All posts filed under: recipes

lahmajoun

Lahmajoun

Before food globalisation lahmajoun existed on the fringes of food choices in Greece. You could find it mostly in Armenian restaurants and did not even feature in culinary choices of the part of my family that arrived from Asia Minor. Nowadays it is very much in vogue, and some of the best street food in Athens. This healthy pizza alternative (without the chilli flakes) is a great dinner idea for kids. For the dough 620g all purpose flour 2 tsp sea salt 300g milk 45g olive oil 9g dried yeast dissolved in 3 Tbsp lukewarm water 1 tsp caster sugar For the topping 580g minced beef (or lamb or a mixture of both) 140g onion 80g red bell pepper 2 plum tomatoes, deseeded (you can use canned tomatoes) 1 clove of garlic (optional) 20g parsley leaves 40g olive oil 2 Tbsp tomato paste 2tsp sweet paprika 2tsp ground cumin 1 tsp freshly ground black pepper 1 tsp dried chilli flakes (optional) 1 tsp sea salt Start with the dough. Add the sugar to the dissolved yeast and stir. Set …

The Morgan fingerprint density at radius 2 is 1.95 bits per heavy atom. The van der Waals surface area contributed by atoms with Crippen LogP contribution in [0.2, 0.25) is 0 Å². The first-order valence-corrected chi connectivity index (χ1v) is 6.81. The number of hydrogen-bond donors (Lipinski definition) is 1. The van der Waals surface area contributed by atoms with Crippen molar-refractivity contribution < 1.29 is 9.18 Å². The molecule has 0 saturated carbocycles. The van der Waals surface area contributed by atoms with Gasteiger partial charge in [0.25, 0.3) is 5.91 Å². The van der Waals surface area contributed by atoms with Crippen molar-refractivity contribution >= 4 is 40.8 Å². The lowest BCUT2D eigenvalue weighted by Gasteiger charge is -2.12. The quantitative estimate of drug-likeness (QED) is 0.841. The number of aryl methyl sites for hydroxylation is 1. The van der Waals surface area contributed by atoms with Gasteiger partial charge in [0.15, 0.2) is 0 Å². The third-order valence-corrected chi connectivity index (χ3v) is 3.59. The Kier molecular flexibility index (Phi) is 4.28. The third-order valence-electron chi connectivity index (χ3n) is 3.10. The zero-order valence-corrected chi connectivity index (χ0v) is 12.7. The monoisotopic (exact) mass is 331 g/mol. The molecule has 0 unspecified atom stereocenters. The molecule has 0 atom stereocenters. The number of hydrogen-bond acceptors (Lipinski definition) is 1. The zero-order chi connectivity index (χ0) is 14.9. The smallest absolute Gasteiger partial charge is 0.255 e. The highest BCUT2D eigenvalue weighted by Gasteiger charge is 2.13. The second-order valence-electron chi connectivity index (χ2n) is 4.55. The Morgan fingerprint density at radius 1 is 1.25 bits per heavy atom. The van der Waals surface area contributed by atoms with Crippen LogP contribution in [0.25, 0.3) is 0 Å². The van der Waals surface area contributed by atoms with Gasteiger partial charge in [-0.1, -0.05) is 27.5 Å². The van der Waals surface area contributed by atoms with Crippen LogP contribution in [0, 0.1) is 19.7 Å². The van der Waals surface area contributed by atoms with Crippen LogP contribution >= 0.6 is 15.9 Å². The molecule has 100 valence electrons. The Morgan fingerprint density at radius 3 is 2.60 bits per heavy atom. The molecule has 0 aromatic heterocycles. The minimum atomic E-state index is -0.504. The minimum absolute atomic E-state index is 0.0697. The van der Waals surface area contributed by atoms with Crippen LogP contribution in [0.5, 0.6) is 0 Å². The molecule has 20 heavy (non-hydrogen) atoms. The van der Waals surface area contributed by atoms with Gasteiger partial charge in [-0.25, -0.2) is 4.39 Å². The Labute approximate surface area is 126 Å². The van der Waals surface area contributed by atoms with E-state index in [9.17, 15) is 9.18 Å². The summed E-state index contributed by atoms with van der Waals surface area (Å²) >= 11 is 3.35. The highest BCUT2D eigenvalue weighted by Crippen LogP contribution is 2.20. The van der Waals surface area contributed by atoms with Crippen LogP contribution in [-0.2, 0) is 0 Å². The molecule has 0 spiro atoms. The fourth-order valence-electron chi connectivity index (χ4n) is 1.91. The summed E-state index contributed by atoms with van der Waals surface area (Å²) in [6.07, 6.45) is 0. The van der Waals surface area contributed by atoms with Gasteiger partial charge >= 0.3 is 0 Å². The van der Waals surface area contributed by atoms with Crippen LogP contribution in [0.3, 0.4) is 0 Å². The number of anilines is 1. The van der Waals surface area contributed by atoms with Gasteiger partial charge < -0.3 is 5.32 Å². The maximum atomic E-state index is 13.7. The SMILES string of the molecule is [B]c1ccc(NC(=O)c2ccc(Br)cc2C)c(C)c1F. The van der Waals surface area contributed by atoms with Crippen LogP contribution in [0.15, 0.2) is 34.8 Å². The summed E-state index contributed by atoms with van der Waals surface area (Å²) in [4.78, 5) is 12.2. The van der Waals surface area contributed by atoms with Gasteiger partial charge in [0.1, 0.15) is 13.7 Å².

Roasted Leg of Wild Boar

This wild boar is irresistible, and always a success at dinner parties, not to mention the fact that you can have any leftovers cold in sandwiches. There are a couple of instructions you must follow: marinate for 3 days,  stick to the high temperature cooking instructions and use a not-too-big tray so that the marinate does not evaporate completely. Adapted from an epicurious recipe. Serves 8-10 2,5-3kg boneless leg of wild boar 1/4 cup coarse sea salt 1/4 cup coarsely ground black pepper For the marinade 4 cups red wine 2 dried bay leaves 50g fresh sprigs of thyme 2 Tbsp black peppercorns 6 cloves 1 carrot (about 60g), cut in 1cm chunks 1 onion (about 120g), cut in eighths 1/4 cup red wine vinegar To roast the wild boar 20 cloves For the sauce 2 cups chicken stock 2 Tbsp thyme honey Rub the wild boar with the salt and pepper, place it in a shallow dish, and refrigerate for 36 hours loosely covered. To prepare the marinade add the wine , bay leaves, thyme, peppercorns, …